“When I came here for the first time, it made me sad,” recalls moor ranger Manuel Simba. “Everything was full of artificial ditches built by the owners of the different ranches [located in Antisana reserve]. They served to drain all the water of the moors, to make them able to have their sheep and cows. It was a pity not to be able to see perhaps a deer or a condor.”
As he leads us on a trail in the Antisana Ecological Reserve, he explains how the landscape has changed in the past decade. "It is a source of pride to us now to be able to see deer, carunculated caracaras, Andean ibises, condors and even moor wolves roaming the moors," he says.
Manuel Simba is 58 years old, with gray hair and beard, and a deep gaze beneath his bushy eyebrows. Since 2015, his work has been to protect the moors, specifically the Antisana moors, between the provinces of Pichincha and Napo in Ecuador. He says his love for nature arose in his childhood. “My late [farmer] father liked to keep his land. He did not like to destroy it. I learned all those teachings”.
Now, as he tells us how this wasteland is recovering, he smiles, narrows his eyes, puffs out his chest under his blue sweater and says that camera traps have even caught bears and pumas.
Not so long ago, Simba says, breeding among these species was almost impossible, despite the fact that the Antisana Ecological Reserve is one of the most important biodiversity hotspots in Ecuador. This area is the habitat of 418 species of birds, 73 mammals and 61 amphibians and reptiles, according to the National System of Protected Areas (SNAP by its acronym in Spanish).
But the lack of protection and the abandonment of introduced domesticated animals caused some of the native animals to move and leave their habitat for at least 10 years.
“The western side [of Antisana volcano] has been one of the most destroyed moors in Ecuador,” says Robert Hostede, a Dutch biologist with a PhD in moor ecology.
For many years, throughout the 20th century, there were farms in Antisana dedicated to raising cattle. In 2019, Ecuadorian journalist Cristian Corral wrote that, in 1977, a man named José Delgado, bought "the Great Ranch" called Pinantura that the current reserve now occupies. Delgado's ranch had around 20,000 heads of cattle.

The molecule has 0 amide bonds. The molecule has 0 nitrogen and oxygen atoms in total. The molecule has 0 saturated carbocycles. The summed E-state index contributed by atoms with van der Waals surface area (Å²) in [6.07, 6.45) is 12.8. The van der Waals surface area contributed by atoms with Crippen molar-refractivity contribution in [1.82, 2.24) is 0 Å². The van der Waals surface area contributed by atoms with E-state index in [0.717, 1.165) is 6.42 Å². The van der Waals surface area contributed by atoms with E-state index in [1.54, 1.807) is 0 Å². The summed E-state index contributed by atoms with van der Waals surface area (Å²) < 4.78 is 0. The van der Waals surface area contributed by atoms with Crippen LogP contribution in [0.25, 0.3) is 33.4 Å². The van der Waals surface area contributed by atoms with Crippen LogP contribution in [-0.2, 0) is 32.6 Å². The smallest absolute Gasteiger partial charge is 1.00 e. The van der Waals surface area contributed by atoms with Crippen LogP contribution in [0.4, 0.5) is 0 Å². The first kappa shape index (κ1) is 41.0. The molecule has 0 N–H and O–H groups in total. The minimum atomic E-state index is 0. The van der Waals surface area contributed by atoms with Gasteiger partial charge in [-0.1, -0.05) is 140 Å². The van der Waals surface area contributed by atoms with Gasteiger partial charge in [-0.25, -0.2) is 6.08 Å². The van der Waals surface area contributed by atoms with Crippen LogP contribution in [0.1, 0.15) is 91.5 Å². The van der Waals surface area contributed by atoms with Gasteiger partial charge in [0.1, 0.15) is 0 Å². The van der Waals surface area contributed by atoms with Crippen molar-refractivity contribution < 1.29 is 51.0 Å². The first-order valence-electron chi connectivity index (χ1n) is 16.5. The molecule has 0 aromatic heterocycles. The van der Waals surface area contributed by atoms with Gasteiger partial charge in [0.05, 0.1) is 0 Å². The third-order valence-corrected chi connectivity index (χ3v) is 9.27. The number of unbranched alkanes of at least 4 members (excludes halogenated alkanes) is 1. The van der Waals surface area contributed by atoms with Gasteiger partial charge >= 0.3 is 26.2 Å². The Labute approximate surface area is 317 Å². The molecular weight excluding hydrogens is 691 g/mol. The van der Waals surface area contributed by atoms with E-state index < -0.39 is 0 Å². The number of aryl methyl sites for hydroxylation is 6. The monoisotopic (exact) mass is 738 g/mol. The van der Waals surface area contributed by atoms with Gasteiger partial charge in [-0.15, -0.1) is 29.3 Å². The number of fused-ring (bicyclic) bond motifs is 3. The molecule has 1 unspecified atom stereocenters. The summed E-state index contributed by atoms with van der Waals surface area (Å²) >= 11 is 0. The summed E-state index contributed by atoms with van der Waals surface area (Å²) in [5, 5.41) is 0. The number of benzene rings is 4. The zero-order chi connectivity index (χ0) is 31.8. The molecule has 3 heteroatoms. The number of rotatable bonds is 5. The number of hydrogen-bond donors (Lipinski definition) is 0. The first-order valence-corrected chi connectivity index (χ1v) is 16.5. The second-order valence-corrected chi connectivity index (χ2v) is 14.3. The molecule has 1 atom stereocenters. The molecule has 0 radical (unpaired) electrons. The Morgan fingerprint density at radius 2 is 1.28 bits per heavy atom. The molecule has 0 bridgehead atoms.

But more than 40 years later, between 2020 and 2021, the last cows living in this wasteland were dislodged. The measure was part of a plan to conserve the soil and water sources. Susana Escandón, coordinator of the Sustainable Water Conservation Areas program of the Water Protection Fund (Fonag), says that after the cattle were removed and recovery plans began, the vegetation slowly began to appear once again.
For centuries, Escandón explains, the moors had housed thousands of cows, horses and sheep that exerted great pressure with their hooves, compacting and eroding the soil. The cattle were also consuming the vegetation of the moors, and displacing wild animals.
Introduced livestock nearly wiped out this fragile ecosystem.
The moors are made up of mosses, grasses and other vegetation that act like sponges. As we walk over them, guided by Manuel Simba, they sink and then slowly inflate again. The moors also store a large amount of carbon. And they are important sources of water: the Antisana moor, for example, supplies water to a quarter of the population of Ecuador’s capital, Quito. That is, around 650,000 people, according to the Ministry of the Environment.
Healthy moor vegetation is key to achieve ecosystem balance: harmony and stability between living beings and the place where they live. Microorganisms, insects, amphibians, small animals such as rodents, medium-sized animals such as white-tailed deer, moor wolves, and tapirs interact with the vegetation. Larger animals such as the puma and spectacled bears also coexist, as well as scavengers such as the condor, the falcon or the carunculated caracara.
All of them are necessary to maintain balance. But when humans introduce domestic animals, problems begin. The trophic web is altered, a space where species interrelate through water and under sunlight. If one of these spaces is altered it provokes imbalances and a chain of action and reaction is created. If the vegetation disappears, the small animals disappear, then the medium ones, and so on. The disturbance caused by humans in the Antisana wasteland did not extinguish everything. But it did generate new dynamics between introduced and wild animals.
As the introduced animals had been in the moor for more than 100 years, some wild creatures had become used to their presence. Wild predators fed on introduced livestock. Susana Escandón, from Fonag, explains that before removing the cattle they feared the impact; they wondered if predators and scavengers would get used to eating wild animals again or if they would try to enter community areas in search of livestock.
The technicians of the project, which was implemented between 2020 and 2021, also feared that predators such as the puma or the moor wolf and scavengers such as the condor would not return to eat deer or rabbits, their original diet.
But this did not happen. Between those years deer, foxes, bears, pumas and condors began to return little by little.
These animals have not only been photographed by tourists who are happy to be around them. When Antisana and Cotopaxi, both protected areas, close their doors to visitors, the animals take the opportunity to walk around. Organizations like Fundación Cóndor Andino have placed camera traps where you can see pumas, tapirs, rabbits, deer and other animals that visit the moors of these two volcanoes.
Fabricio Narváez, executive director of the Fundación Cóndor Andino, says that in the systematic monitoring of camera traps they have managed to identify up to 17 species that roam both moors.